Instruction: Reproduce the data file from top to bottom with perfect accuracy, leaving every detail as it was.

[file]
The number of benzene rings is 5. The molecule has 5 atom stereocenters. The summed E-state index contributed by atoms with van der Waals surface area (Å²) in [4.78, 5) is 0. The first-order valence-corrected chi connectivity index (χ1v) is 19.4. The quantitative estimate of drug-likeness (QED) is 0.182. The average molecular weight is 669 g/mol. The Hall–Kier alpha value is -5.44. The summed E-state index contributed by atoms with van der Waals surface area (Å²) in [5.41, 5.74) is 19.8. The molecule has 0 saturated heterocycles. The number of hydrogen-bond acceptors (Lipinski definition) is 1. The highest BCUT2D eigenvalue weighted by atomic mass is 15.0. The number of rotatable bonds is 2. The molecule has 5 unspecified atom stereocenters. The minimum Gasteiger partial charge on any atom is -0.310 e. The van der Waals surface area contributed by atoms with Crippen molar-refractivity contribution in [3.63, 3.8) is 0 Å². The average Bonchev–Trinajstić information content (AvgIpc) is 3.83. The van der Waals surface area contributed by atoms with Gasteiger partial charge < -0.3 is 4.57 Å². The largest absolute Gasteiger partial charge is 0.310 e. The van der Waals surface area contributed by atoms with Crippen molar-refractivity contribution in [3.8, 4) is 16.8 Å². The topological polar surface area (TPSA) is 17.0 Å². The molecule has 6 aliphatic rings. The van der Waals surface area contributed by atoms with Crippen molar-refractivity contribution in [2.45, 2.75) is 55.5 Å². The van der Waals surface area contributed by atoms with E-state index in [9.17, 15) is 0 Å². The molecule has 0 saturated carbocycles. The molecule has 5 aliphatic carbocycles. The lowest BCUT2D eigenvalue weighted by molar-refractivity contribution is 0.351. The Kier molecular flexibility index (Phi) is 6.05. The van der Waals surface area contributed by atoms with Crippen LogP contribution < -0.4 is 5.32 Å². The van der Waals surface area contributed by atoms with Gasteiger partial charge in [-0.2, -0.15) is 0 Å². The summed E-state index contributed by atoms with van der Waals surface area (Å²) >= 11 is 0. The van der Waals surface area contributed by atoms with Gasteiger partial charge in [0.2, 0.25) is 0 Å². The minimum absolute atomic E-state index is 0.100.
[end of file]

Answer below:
The number of benzene rings is 5. The molecule has 5 atom stereocenters. The summed E-state index contributed by atoms with van der Waals surface area (Å²) in [4.78, 5) is 0. The first-order valence-corrected chi connectivity index (χ1v) is 19.4. The quantitative estimate of drug-likeness (QED) is 0.182. The average molecular weight is 669 g/mol. The Hall–Kier alpha value is -5.44. The summed E-state index contributed by atoms with van der Waals surface area (Å²) in [5.41, 5.74) is 19.8. The molecule has 0 saturated heterocycles. The number of hydrogen-bond acceptors (Lipinski definition) is 1. The highest BCUT2D eigenvalue weighted by atomic mass is 15.0. The number of rotatable bonds is 2. The molecule has 5 unspecified atom stereocenters. The minimum Gasteiger partial charge on any atom is -0.310 e. The van der Waals surface area contributed by atoms with Crippen molar-refractivity contribution in [3.63, 3.8) is 0 Å². The average Bonchev–Trinajstić information content (AvgIpc) is 3.83. The van der Waals surface area contributed by atoms with Gasteiger partial charge < -0.3 is 4.57 Å². The largest absolute Gasteiger partial charge is 0.310 e. The van der Waals surface area contributed by atoms with Crippen molar-refractivity contribution in [3.8, 4) is 16.8 Å². The topological polar surface area (TPSA) is 17.0 Å². The molecule has 6 aliphatic rings. The van der Waals surface area contributed by atoms with Crippen molar-refractivity contribution in [2.45, 2.75) is 55.5 Å². The van der Waals surface area contributed by atoms with E-state index in [9.17, 15) is 0 Å². The molecule has 0 saturated carbocycles. The molecule has 5 aliphatic carbocycles. The lowest BCUT2D eigenvalue weighted by molar-refractivity contribution is 0.351. The Kier molecular flexibility index (Phi) is 6.05. The van der Waals surface area contributed by atoms with Crippen LogP contribution < -0.4 is 5.32 Å². The van der Waals surface area contributed by atoms with Gasteiger partial charge in [-0.2, -0.15) is 0 Å². The summed E-state index contributed by atoms with van der Waals surface area (Å²) >= 11 is 0. The van der Waals surface area contributed by atoms with Gasteiger partial charge in [0.2, 0.25) is 0 Å². The minimum absolute atomic E-state index is 0.100.